Red Sox’ Sixth-Inning Breakdown an Apt Metaphor for Fast-Unravelling Season

Red Sox' Sixth-Inning Breakdown an Apt Metaphor for Fast-Unravelling Season
Editor's note: NESN.com is going to tell the story of the 2012 Red Sox in Bobby Valentine's words. Each game day, we will select the best Valentine quote that sums up the day for the Red Sox.

It was just a routine, sixth-inning back-to-the-box ground ball which should have yielded an inning-ending double play.

Baltimore Orioles star center fielder Adam Jones hit a one-bouncer right back to Red Sox starter Aaron Cook with one out and runners at second and third, a boon for Boston which should have gotten them out of the inning still holding a 2-1 advantage. First, Cook turned to his right, then hesitated, and spun back around to his left, facing the second base bag as both Dustin Pedroia and Mike Aviles converged around the base.

In what looked to be a second hesitation, Cook double-clutched before sending the ball sailing to the far left field side of the bag, allowing J.J. Hardy to score — tying the game at two runs apiece. Nate McLouth was able to get all the way to third while Jones reached first base safely. More importantly, the inning would continue and the Birds would score three more times, taking a 5-2 lead that felt pretty insurmountable.

Cook had even pitched 5 1/3 innings of no-hit ball and seemed to be cruising right along — until the wheels came off oh-so suddenly.

"Great five innings, and was basically out of the sixth and the ground ball that got back to him," said Sox manager Bobby Valentine after the 5-3 loss. "But we didn't execute the play and would up giving up some runs. … Every loss is tough, there's no doubt about that."

Red Sox' Sixth-Inning Breakdown an Apt Metaphor for Fast-Unravelling SeasonCook would give up an RBI ground-rule double to Matt Wieters before being pulled. Later in the inning, Mark Reynolds would continue to hurt the Sox — after launching two home runs Tuesday — by doubling in the Orioles' fourth and fifth runs.

It wasn't just the clear turning point in the game, but it felt like a complete breakdown for the Red Sox, who, despite being only three runs back, just never felt like they were in the game from that point forward. It was also an apt metaphor for a season which has turned beyond the Red Sox' control, and is unravelling right before our eyes — and just like the sixth inning, it's a palpable experience.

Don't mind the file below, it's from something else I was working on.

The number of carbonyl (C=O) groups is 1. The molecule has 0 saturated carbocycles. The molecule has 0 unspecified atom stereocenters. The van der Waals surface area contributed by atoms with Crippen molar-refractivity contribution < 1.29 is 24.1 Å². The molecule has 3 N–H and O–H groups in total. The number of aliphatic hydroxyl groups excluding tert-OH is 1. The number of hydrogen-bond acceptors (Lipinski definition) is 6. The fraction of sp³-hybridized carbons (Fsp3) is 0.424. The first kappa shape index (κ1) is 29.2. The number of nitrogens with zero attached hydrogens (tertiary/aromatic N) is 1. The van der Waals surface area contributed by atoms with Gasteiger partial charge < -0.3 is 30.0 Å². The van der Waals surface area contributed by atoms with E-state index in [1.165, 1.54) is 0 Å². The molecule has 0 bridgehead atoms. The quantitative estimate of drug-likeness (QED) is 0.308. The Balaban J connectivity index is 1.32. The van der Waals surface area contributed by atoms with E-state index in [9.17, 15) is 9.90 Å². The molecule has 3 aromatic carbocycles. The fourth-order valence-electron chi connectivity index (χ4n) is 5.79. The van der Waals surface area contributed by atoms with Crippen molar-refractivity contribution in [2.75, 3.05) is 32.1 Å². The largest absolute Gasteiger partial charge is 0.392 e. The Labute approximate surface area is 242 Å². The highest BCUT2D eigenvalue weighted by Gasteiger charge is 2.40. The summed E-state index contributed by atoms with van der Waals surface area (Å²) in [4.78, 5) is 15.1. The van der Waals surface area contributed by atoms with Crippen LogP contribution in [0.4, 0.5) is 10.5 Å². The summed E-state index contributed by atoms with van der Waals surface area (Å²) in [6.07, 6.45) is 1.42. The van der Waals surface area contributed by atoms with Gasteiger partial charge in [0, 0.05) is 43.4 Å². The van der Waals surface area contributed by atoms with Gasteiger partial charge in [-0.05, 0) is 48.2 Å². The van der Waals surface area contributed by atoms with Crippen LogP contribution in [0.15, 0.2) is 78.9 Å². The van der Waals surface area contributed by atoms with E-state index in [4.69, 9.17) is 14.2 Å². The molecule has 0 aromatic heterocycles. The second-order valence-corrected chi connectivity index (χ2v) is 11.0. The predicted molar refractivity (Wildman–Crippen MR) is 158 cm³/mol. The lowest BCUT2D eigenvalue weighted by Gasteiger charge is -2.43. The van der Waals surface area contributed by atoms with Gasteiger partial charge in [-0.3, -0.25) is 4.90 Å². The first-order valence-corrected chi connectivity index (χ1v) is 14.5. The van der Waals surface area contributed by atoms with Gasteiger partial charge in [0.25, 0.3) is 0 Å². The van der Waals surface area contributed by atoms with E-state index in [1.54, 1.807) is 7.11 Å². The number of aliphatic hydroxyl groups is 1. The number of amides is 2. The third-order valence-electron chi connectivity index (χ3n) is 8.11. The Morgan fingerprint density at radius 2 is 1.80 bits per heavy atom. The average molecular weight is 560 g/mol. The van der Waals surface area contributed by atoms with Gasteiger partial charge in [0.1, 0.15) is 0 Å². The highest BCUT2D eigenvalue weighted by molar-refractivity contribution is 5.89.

If Cook calmly turns and throws a strike to second base — whether or not the two players converging on the bag distracted him — the inning is over, the Red Sox maintain their lead and we may well not be having this conversation right now.

Just like the Sox seemed to lose all control of the game during that five-run frame, the team likewise seems to have lost all control over its season. Rather than playing up to their individual abilities and simply getting the expected performances out of the players they count on, every game and every day seems to feature some new hiccup that costs Boston a win on the field, or takes their focus off of the diamond to who knows where.

The late-game ejections highlight the frustration, and the degree to which the team is acting on that frustration rather than staying within themselves. It's been said many times throughout the season that 'this loss hurts,' but, realistically, this was the breaking point — despite Valentine's expert question-dodging, this was not just another loss.

So, as went the sixth inning in Wednesday night's loss, so goes the Red Sox' season.

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